This article will be focused on the “sounding” side of materials and products, often nottaken in a big consideration by designer, and to approach to sound developed in the lastyears by a multidisciplinary research group of Politecnico di Torino.In recent decades, but also in the Sixties and Seventies, many big industries manufacturedproducts with particular attention to their sound, products that have been in a short whileconsidered as “sound icons”, such as, for example the Harley Davidson motorbikes, withtheir rumbling of ignition engine or the “distinctive crack of the chocolate breaking asone bites into a Magnum ice cream” (Ferreri and Scarzella 2009). Moreover, the subject ofsound in design has been object of national and international exhibitions, such as SoundObjects: the invisible dimension of design” (2009, Triennale di Milano, Italy) by MarcoFerreri and Patrizia Scarzella, focused on the acoustic quality of everyday objects or the“Word is Sound” (2017-2018, The Rubin Museum of Art, New York), dedicated to animateand intensify the experience of art in the Rubin’s collection, thanks to sounds.According to Dal Palù (Dal Palù et al., 2018), the sound can be considered in the mostconscious category of "behavioral" design (Norman, 2004).

Therefore, sound is a vehicleof information: it helps the consumer to check the correct functioning of a product (feedbacksound) or can help to define the quality of a product (an economic sound returnsan image of a delicate, fragile product).

2.1 Sound as project requirement. The exploration of Sound by young students inDesign

Hence, a product can be able to communicate its characteristic also by the sound that itproduces itself. These subject has been chosen for the 2013-14 academic year of the ExploringDesign laboratory of the degree in Design and Visual Communication at the Politecnicodi Torino (3° year) was Sound: “I am the way I sound. Designing sounding objects”.During the Exploring Design laboratory, the students are asked to answer to the question“where? (to design)”, by analysing a wide and open ambit, such as, for example, Fire, Air,Water, that are dealt with by means of a transversal observation of case studies involvingproducts, semi-finished goods, and materials giving life to innovative solutions (exploringdesigners are able to point out areas of the project – answering to question where? – “thathave not yet been explored and which would be unlikely to emerge through standard procedures”)(Germak and De Giorgi, 2008). The students are requested to outline new designresearch fields, by broadening the horizon of innovation, without a specifically commissioned request, without the traditional customer. They can analyse new sectors, new userand market inclination, new technology, new production processes, new interaction, etc.The first phase of the laboratory involved an exploration of the Scenario (a critical mass ofinformation, references and case-studies defining the ambit in which design will operate)identified as a first step for the analysis of the broadened -ambit: the students were presenteda series of Scenarios (process sound, sound as alarm, sound to be eaten, non-sound,sound and other senses, etc.), which were then expanded (sound to be eaten, technologicalsound, recreated sound and places, sound as an energy, emotional sound, etc.) followingthe contributions of experts. A cognitive ergonomist and an expert of sound design havebeen invited to help students to analyse and study in deep the meta-ambit of sound.During the laboratory sound have to be considered the protagonist of the project, andwas transformed by the teaching staff in a project requirement to be considered by all thestudents. The students present about 50 quite different proposals, in which the sound wasthe main character: a harmonica for electric cars so that they can produce a sound insteada dangerous (for pedestrians) silence; systems to listen to the “history” of products; websitesto hear the sounds of the world from the comfort of your home; sounding and tranquilizersjewels; furniture to decrease and raise awareness on the topic of noise pollution;personal effects designed to prevent the perception of loud noises; silent food packagingfor stealthy snacks.Sound has been read from many points of view, drawing attention to the various roles thatthis sense can play: sound in fact is recreated to avoid dangers deriving from the silentelectric car and vehicles in general, especially in urban zones. This proposal is consistentwith the new law with which the National Highway Traffic Safety Administration definethat all the all the electric and hybrid vehicles must emit a sound that allows remote sensingat least up to 30 km/h.1 Other examples put in evidence the voice of products thatcan be able to produce a communicative functioning sound or a to tell a history, usingQR code or reproducing the sound of places very far from us. Sound can be a feedback ofa functioning process, can be recreated, can allow us to travel the world or on the otherside can be avoided, by using specific silent or noise-absorbing materials: from emotionalsound (mean of emotions and memories), to recreated sound to non-sound.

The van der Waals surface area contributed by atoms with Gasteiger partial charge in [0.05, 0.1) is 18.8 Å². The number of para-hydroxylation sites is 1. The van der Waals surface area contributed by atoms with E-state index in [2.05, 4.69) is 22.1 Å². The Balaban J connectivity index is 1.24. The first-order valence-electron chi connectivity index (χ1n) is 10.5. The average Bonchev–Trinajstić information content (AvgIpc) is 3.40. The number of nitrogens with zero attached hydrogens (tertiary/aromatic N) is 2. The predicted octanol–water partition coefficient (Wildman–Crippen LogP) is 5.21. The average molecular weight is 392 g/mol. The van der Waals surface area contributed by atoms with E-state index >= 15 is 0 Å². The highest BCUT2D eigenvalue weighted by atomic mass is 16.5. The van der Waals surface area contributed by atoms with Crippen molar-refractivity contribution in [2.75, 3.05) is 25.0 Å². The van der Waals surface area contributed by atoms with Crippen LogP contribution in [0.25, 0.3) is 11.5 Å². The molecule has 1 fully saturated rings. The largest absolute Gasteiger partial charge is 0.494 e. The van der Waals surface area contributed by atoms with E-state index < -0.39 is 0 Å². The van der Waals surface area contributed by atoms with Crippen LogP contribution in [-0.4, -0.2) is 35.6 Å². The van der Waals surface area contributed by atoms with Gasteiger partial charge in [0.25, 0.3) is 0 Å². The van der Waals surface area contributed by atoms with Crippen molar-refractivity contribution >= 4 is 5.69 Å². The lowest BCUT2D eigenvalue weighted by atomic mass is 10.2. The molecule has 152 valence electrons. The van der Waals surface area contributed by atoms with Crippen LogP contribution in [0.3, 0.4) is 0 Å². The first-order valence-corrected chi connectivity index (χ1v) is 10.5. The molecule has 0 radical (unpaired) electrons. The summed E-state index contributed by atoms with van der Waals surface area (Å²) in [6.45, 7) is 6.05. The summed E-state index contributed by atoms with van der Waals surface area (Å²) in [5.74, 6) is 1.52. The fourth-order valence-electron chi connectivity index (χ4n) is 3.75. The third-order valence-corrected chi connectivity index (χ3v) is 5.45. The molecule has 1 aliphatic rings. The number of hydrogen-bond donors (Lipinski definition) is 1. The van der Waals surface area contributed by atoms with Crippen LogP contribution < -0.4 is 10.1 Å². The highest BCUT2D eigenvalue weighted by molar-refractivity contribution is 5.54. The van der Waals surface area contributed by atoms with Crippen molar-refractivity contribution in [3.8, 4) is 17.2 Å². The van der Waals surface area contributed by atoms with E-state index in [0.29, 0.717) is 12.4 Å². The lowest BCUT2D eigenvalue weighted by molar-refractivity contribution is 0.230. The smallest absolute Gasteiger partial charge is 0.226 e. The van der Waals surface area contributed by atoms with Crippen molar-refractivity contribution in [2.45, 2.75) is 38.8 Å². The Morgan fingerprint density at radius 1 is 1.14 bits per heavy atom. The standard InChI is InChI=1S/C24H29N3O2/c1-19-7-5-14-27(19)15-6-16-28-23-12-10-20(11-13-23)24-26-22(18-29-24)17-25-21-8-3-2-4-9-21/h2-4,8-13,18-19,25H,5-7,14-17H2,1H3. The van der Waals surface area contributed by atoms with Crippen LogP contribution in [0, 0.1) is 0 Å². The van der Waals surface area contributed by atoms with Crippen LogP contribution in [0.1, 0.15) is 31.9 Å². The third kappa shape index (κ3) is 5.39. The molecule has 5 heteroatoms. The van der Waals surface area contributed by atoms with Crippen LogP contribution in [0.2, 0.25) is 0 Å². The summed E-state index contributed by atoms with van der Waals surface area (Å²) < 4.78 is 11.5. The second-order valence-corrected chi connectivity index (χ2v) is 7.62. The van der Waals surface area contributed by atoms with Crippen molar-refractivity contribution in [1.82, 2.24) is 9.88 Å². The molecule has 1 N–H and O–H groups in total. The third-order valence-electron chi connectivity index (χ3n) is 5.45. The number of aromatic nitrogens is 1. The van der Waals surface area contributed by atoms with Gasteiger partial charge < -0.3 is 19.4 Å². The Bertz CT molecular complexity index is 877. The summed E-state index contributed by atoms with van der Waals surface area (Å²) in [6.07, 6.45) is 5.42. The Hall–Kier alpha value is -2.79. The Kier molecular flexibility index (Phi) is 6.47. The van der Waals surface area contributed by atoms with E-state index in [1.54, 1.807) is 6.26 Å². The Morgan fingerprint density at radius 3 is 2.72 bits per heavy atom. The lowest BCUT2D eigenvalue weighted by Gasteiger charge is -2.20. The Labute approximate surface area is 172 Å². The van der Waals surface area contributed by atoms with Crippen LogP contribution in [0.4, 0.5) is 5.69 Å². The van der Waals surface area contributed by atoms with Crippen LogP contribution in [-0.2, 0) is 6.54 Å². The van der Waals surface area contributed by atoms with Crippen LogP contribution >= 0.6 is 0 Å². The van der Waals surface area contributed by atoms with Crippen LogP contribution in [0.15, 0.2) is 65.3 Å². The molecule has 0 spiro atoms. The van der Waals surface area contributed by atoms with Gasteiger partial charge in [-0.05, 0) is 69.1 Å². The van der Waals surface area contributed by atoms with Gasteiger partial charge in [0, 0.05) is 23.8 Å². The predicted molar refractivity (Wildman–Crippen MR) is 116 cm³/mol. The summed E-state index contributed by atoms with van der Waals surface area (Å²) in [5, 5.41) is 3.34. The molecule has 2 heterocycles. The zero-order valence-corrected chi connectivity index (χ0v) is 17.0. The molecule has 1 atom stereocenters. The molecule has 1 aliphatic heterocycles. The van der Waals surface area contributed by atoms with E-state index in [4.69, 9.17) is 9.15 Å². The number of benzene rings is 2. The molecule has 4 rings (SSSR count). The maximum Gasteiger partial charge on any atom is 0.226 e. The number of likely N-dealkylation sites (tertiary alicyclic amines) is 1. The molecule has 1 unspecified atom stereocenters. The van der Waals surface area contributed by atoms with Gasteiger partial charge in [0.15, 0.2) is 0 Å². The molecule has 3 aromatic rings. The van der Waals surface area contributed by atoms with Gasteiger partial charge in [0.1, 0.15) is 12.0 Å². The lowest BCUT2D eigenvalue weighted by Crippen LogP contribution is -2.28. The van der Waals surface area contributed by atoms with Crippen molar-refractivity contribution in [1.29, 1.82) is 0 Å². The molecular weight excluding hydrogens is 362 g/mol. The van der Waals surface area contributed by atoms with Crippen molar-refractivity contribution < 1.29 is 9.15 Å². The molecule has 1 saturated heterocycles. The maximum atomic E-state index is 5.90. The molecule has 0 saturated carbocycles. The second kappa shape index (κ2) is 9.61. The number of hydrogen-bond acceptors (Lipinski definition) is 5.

3. A tool for designer dealing with sound products properties

As put in evidence in the previous paragraphs, products are able to communicate thanksto the materials that will constitute it, their shape and colours, the tactility of surfaces andalso tanks to the sounds that they will be able to produce. Sound is a sensorial messagethat products can produce and designers have to consider it during the design process, inan empirical and in a scientific way.Over the last decade, “a heterogeneous and multidisciplinary research team from Politecnicodi Torino has developed SounBe, a patented tool and method (De Giorgi et al.,2011a) conceived to support designers and researchers in the selection of the most suitablematerials within the possible hyper-choice, taking sound into consideration as a projectrequirement” (Dal Palù et al., 2018a). is a method and device for acoustic sensorial analysis of materials, that allows to compare different material samples from an auditory point of view. SounBe (Fig. 1) is a “toolkit” that permits to stress in repeatable way different materials, starting from everyday mechanical solicitations: the toolkit can be used by different people and in different sound design contexts. More in details, the gestures (solicitations) (Fig. 3) currently possible with the use of the SounBe tool are the following: knocking with a percussion stick (for foil and plates, section bars and pipes and, eventually, for finished products); falling to the ground (for granules, flakes or powder); flapping (for sheet materials); sliding an object on a surface (for grids, nets and materials with 3d surface); crushing (for sheets and films); breaking (for foam and expanded materials); rubbing (for textiles); knocking with a knuckle (Fig. 4): for foil and plates, section bars and pipes).